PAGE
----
The 700 Club with Pat Robertson


Aline Umegwaneza: Forgiving Genocide

By Christine McWorter
The 700 Club -April 6,1994, marked the beginning of one of the bloodiest chapters in Rwandan history. After Tutsi rebels assassinated Rwanda’s president, the government responded brutally with the genocide of an estimated 800,000 people – most of them civilians.

Aline Umegwaneza shares her story. “My name is Aline. I was 16 when the genocide began in Rwanda. It was very scary. It was very sad. We did not have hope.”

Armed with machetes and guns, government soldiers went from house to house, looking for traitors. “Every minute, day by day, they killed people. During that time, that’s when our mom told us to pack up what we need - different clothes. We didn’t want the people to come during the night to kill us.”

Aline and her family fled their village in the early morning hours. Her mom stopped to help a neighbor and said she would catch up with Aline and her younger siblings later. Soon after, Aline witnessed the unthinkable. “That’s when I started to hear the noise of guns. They shoot. One person dies here. You see another person die there.”

“Then that’s when I saw women were running to save their lives. They leave their little kids. You hear kids crying on the street. Babies, one year, two months, three months - because the people run to save their lives.”

Hours later, Aline still hadn’t seen her mother. “That’s when I start to get desperate. I start to see at 6 pm and no mom. I only see bodies. I start to think, ‘I think she died.’” Aline found out later that her mom hadbeenmurdered.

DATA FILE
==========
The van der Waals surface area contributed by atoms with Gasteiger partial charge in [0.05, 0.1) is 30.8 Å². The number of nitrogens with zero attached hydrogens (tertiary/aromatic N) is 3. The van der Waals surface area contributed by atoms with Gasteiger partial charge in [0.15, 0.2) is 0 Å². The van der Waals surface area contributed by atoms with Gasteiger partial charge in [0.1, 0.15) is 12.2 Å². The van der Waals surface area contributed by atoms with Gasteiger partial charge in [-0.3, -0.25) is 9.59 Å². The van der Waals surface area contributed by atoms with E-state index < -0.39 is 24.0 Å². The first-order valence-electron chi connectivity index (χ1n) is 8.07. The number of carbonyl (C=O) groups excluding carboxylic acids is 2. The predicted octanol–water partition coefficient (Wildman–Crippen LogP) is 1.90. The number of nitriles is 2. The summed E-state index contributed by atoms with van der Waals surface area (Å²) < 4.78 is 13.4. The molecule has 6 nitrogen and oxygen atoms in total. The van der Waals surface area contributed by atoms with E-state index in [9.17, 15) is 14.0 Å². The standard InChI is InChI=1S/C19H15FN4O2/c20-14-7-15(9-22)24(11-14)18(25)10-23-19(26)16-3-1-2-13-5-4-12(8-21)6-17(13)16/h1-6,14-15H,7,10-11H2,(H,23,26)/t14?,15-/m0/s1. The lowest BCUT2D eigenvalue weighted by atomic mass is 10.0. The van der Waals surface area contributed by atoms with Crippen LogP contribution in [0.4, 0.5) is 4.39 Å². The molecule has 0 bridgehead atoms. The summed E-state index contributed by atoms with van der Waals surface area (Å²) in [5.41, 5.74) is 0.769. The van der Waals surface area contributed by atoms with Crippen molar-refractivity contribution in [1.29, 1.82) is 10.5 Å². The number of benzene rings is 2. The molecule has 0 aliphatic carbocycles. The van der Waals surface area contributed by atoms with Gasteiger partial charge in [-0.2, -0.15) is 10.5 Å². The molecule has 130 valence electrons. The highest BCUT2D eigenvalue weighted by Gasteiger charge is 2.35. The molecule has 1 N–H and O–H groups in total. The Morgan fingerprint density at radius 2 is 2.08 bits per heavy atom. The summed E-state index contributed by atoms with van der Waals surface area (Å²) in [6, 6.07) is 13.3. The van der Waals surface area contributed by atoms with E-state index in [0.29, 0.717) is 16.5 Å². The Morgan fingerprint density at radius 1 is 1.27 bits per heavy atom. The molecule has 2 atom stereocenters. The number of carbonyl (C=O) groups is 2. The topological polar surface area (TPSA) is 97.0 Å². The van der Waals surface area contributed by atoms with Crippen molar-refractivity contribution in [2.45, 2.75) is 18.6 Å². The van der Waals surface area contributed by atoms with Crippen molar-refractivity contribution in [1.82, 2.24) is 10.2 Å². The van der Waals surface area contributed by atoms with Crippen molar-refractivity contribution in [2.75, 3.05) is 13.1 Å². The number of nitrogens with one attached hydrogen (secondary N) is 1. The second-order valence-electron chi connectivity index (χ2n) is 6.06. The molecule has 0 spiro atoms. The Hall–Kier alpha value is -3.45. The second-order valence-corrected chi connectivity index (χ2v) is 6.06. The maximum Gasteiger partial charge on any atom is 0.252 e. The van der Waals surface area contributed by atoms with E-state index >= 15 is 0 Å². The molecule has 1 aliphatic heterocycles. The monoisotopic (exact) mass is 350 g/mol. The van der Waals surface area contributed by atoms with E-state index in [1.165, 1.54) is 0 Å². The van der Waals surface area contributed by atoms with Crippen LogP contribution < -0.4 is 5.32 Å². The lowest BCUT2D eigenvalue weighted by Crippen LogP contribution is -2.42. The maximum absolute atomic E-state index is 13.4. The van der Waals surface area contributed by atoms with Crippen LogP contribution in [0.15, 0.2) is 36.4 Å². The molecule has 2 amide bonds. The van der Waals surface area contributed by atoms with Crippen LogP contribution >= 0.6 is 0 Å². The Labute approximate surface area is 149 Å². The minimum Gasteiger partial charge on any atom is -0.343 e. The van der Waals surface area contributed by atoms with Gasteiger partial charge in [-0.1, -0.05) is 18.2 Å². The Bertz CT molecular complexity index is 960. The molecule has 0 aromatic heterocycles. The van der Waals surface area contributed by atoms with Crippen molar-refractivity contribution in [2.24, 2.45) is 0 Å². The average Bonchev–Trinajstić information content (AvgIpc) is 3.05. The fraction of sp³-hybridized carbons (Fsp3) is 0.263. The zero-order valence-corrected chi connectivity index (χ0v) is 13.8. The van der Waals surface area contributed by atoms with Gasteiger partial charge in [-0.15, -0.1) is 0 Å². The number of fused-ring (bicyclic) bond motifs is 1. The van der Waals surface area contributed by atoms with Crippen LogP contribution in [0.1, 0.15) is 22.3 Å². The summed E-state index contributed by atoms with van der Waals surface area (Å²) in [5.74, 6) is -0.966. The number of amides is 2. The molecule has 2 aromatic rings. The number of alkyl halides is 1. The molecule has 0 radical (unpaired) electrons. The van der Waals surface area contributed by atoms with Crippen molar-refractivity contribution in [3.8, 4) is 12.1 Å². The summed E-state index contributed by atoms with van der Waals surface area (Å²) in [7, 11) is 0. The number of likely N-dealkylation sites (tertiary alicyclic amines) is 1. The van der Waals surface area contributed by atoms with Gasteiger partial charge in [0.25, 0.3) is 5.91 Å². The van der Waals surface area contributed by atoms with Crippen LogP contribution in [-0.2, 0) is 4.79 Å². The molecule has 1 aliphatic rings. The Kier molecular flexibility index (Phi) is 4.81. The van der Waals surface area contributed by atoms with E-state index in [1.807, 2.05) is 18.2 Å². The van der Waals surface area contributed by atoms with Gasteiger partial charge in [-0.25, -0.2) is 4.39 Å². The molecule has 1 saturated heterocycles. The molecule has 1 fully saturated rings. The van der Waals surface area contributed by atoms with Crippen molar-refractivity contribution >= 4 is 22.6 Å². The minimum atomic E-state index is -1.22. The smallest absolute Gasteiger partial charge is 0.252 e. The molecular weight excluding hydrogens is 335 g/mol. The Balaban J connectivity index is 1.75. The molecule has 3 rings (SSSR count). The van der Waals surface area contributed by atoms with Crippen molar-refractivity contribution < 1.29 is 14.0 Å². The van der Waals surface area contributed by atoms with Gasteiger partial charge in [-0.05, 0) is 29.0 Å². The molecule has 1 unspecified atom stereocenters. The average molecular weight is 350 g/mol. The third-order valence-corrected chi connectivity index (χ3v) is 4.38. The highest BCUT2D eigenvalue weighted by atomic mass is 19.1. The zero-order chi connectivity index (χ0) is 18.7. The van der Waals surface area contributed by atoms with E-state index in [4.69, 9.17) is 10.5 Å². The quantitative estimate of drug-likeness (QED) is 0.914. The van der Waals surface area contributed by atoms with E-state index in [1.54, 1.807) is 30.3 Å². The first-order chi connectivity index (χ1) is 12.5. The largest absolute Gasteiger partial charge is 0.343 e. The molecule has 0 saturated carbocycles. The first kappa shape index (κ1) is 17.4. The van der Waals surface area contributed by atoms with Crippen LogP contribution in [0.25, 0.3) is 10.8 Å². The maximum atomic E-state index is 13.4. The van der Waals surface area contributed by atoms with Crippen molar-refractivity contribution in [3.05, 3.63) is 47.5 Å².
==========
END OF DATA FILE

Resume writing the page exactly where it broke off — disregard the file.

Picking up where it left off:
To stay alive, she and her siblings had to keep moving. They hid in different houses until finally they found a refugee camp. But even there, they weren’t safe. “During the camp life - the camp life was bad. They were killing each other. So we were waiting to die any time in the camp.”

After only 3 months, the conflict was over. Aline returned home with her siblings, and took in a family whose house had been destroyed. But the family wanted Aline’s property for themselves.  One day when Aline was away, the family killed her brothers and sisters. “They killed them.”

Aline knew that if she didn’t leave, she would be next. So she went on the run again, with no idea where to go. She ran into an old classmate, whose family took her in. “It was a good family. They are wealthy. They have everything. We used to go to the lake. They had money. But, we lost over 75 members of my family, alone. I was angry at that time for losing my people. I had this bit of bitterness in me.”

Aline bonded with the girl’s mother, Sylvia, who told her about Jesus. Soon, Aline began going to church. She accepted Christ as her Savior, but she was still bitter toward the people who murdered her family. She tried again and again to forgive, but couldn’t. “Every time I go to the church, they speak about forgiveness. I said, ‘What about the people who have killed my family, my siblings, the people who burned my mom alive, the people who cut my family into pieces, who crushed my siblings with a stone and crushed their head like a snake?’”

Aline says she was finally able to forgive them when she read a verse in the Bible. “I used to think I was the one who is right. They were wrong. Until I read Matthew 6:14-15, ‘If you don’t forgive others, God will not forgive you.’”

Aline says afterwards God gave her a peace she never had before. Today, she’s a missionary and a preacher. She believes that no matter what has been done to you, Christ can help you forgive.

“After forgiving those people completely, I started to help other people. It’s like joy came in my life. I have a joy inside of me… And compassion – before I did not have compassion. Today I help the people around the world, different nations.”

“Jesus set me free.”

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